â€œEezhee zhee zhee zhee… it’s actually faster than that.â€
Thatâ€™s Arthur White, an Australian frog biologist, imitating a species that he discovered. Welcome to Pulse of the Planetâ€™s Science Diaries, a glimpse of the world of science from the inside. This month a look back and an update on some of our favorite stories.
â€œI do a lot of field work and often I come across animals that I’m not too sure of what they are. So I’ll pull out my field guide and flick through it and look at all the pictures to try and work out what species it is, and sometimes it’s just simply not there. In other words, it’s a species that hasn’t been previously picked up by science, and therefore it hasn’t been given a name, it hasn’t been described. Usually when that happens I have to bring the animal back and lodge it in one of the institutions, be it a museum or one of the teaching universities, with the relevant expert who would then formally examine the specimen, try and work out what identifying characteristics it has, how it’s different from other species. That species, I ended up describing it myself, and I called it Littlejohn’s Tree Frog.â€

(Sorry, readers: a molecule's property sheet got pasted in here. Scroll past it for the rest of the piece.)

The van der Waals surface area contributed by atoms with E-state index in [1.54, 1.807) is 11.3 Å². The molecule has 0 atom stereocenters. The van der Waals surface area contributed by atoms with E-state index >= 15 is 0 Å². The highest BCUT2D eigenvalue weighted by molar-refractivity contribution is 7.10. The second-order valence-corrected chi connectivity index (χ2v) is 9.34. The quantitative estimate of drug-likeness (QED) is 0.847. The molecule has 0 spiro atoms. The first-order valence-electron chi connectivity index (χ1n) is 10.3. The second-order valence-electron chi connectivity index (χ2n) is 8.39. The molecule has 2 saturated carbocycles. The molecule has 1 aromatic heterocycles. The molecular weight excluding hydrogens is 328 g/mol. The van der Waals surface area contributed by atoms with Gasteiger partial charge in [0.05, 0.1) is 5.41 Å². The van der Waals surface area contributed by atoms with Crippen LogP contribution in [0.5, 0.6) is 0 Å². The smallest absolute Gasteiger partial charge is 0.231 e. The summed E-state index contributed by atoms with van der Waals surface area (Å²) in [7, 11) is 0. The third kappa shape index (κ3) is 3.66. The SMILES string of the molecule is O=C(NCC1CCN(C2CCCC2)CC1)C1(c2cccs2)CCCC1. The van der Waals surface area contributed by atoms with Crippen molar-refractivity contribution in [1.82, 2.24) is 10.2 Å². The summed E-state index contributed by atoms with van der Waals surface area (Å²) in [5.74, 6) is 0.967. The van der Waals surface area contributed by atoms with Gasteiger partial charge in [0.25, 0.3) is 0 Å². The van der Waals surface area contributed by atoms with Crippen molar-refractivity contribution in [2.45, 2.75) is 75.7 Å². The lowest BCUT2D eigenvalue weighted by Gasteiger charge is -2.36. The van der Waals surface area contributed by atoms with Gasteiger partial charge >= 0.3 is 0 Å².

Arthur White discovered the Littlejohnâ€™s Tree Frog in a forest near Sydney, Australia.
ambience: Littlejohnâ€™s tree frog
â€œAnd this is really quite surprising because this is the most populated part of Australia, so you don’t normally expect to find new species here. It was either bad luck that no one had come across it before, or it may also be that a lot of people are fair weather animal watchers, and some of these animals really only come out under fairly diabolical conditions when the rain is belting down and the wind is blowing, and unfortunately that’s when this species seems to be most active.â€
We checked in with Arthur White recently, and he had some encouraging news to report. Not only have rapidly declining frog populations stabilized since we ran this story, but scientists have discovered five entirely new species of Australian frogs.
Pulse of the Planetâ€™s Science Diaries are made possible by the National Science Foundation. Iâ€™m Jim Metzner.